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How to Handle the Workplace Bully

How to Handle the Workplace Bully

How to Handle the Workplace Bully.

Bullying is intended to intimidate the victim in an attempt to achieve compliance, deterrence, dominance, status or ego.

Bullying is a destructive form of communication and it needs to be dealt with quickly.

If you are the victim of workplace bullying, remember:

1. To survive, bullies need a "submissive response" from their victims. Do not give the bully the submissive response they seek.

2. Look the bully the eye and say "No".

3. You always have a choice; to submit to the bully or not.

4. With every choice comes a consequence. The consequence of submitting to bullies is that they are rewarded for bullying, which reinforces the bullying behaviour.

5. The consequence of submitting to the bully, may mean they will intensify their bullying tactics and try to break your will to resist.

6. Eventually, if you do not comply they will find an easier target; someone who will not give them so much resistance and trouble.

How to Manage Bullying in the Workplace

Bullying in the workplace can be categorised into three broad types:

  1. Physical bullying.
  2. Verbal bullying
  3. Positional bullying.

1. How to Manage Physical Bullying.

The physical bully uses, or threatens to use, physical force on another. This is not mere bullying, it is an offence contrary to the Public Order Act, 1986. "A person is guilty of an offence of affray if he uses or threatens unlawful violence towards another and his conduct is such as would cause a person of reasonable firmness present at the scene to fear for his personal safety".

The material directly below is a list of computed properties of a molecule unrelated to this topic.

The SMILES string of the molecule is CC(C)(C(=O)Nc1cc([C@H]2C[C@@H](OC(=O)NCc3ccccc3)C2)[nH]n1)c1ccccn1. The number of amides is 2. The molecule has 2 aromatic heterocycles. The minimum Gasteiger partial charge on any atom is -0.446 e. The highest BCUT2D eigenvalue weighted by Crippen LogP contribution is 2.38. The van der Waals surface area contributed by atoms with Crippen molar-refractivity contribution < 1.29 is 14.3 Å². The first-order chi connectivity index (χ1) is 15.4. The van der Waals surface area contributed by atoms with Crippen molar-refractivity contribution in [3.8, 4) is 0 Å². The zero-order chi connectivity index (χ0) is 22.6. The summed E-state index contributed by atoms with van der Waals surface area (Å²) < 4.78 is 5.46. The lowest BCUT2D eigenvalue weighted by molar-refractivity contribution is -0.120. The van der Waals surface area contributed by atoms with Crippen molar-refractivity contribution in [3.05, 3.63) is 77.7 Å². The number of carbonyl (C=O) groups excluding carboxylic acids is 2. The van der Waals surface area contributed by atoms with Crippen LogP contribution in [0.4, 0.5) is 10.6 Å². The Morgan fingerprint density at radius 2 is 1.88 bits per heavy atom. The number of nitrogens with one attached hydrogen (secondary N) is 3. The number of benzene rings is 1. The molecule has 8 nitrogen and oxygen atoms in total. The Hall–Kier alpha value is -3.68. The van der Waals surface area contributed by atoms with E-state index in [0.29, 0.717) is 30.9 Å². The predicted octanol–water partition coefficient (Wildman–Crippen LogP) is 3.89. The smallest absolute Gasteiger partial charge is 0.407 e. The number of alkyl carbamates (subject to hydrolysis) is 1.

Since no employee has the right to commit crimes, you can insist that the bully desist, or you may source a legal remedy.

2. How to Manage Verbal Bullying.

Verbal bullying is the use of language to undermine, insult or degrade another.

This type of bullying is psychological, social or emotional in its effects.

Verbal bullying divides into two sub-types.

  • Explicit verbal bullying: This is the use of insulting or derogatory language that is likely to upset, or disturb the other, psychologically, socially, or emotionally
  • Implicit verbal bullying: This takes the form of sarcastic comments or "jokes" at another person's expense, that is also likely to disturb the other psychologically, socially, or emotionally.

Deal with verbal bullying in the following way:

1. Record the alleged incident, taking careful written notes of exactly what is said, to whom, when and how the words affected the victim.

2. Wait until the bully does it again. Again, you should take careful written notes of exactly what the bully said, to whom, when and how the words used by the bully effected the victim.

3. Wait until the bully does it for the third time. Make the same notes as listed above.

4. Now you now have three distinct, well documented examples, that give you with sufficient evidence to summon the accused bully to a meeting.

5. The meeting must be professional and polite.

6. Lay out your evidence, detailing the three instances.

7. Tell them these instances are categorised as verbal bullying.

8. Ask them to respond to the allegations, and record their response, in writing, exactly.